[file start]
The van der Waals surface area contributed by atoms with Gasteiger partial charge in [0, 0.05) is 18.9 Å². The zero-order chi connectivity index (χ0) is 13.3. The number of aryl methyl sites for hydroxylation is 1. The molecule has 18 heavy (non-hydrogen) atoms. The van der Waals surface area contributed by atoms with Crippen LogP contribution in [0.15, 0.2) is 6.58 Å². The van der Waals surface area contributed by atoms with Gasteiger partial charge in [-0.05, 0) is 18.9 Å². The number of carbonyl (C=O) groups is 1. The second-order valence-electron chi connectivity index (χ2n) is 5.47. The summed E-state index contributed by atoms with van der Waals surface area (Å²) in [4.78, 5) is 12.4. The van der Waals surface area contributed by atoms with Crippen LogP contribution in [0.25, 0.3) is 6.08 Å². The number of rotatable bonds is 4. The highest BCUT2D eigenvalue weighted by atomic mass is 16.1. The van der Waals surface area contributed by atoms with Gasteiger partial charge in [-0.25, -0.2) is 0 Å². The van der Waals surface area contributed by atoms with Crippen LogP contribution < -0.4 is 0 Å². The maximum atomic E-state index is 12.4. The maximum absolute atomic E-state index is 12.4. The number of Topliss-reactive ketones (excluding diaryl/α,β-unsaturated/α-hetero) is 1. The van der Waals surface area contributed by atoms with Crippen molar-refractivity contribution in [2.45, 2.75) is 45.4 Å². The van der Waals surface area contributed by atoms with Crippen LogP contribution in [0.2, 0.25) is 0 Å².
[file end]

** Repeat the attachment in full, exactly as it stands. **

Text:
The van der Waals surface area contributed by atoms with Gasteiger partial charge in [0, 0.05) is 18.9 Å². The zero-order chi connectivity index (χ0) is 13.3. The number of aryl methyl sites for hydroxylation is 1. The molecule has 18 heavy (non-hydrogen) atoms. The van der Waals surface area contributed by atoms with Crippen LogP contribution in [0.15, 0.2) is 6.58 Å². The van der Waals surface area contributed by atoms with Gasteiger partial charge in [-0.05, 0) is 18.9 Å². The number of carbonyl (C=O) groups is 1. The second-order valence-electron chi connectivity index (χ2n) is 5.47. The summed E-state index contributed by atoms with van der Waals surface area (Å²) in [4.78, 5) is 12.4. The van der Waals surface area contributed by atoms with Crippen LogP contribution in [0.25, 0.3) is 6.08 Å². The number of rotatable bonds is 4. The highest BCUT2D eigenvalue weighted by atomic mass is 16.1. The van der Waals surface area contributed by atoms with Gasteiger partial charge in [-0.25, -0.2) is 0 Å². The van der Waals surface area contributed by atoms with Crippen LogP contribution < -0.4 is 0 Å². The maximum atomic E-state index is 12.4. The maximum absolute atomic E-state index is 12.4. The number of Topliss-reactive ketones (excluding diaryl/α,β-unsaturated/α-hetero) is 1. The van der Waals surface area contributed by atoms with Crippen molar-refractivity contribution in [2.45, 2.75) is 45.4 Å². The van der Waals surface area contributed by atoms with Crippen LogP contribution in [0.2, 0.25) is 0 Å².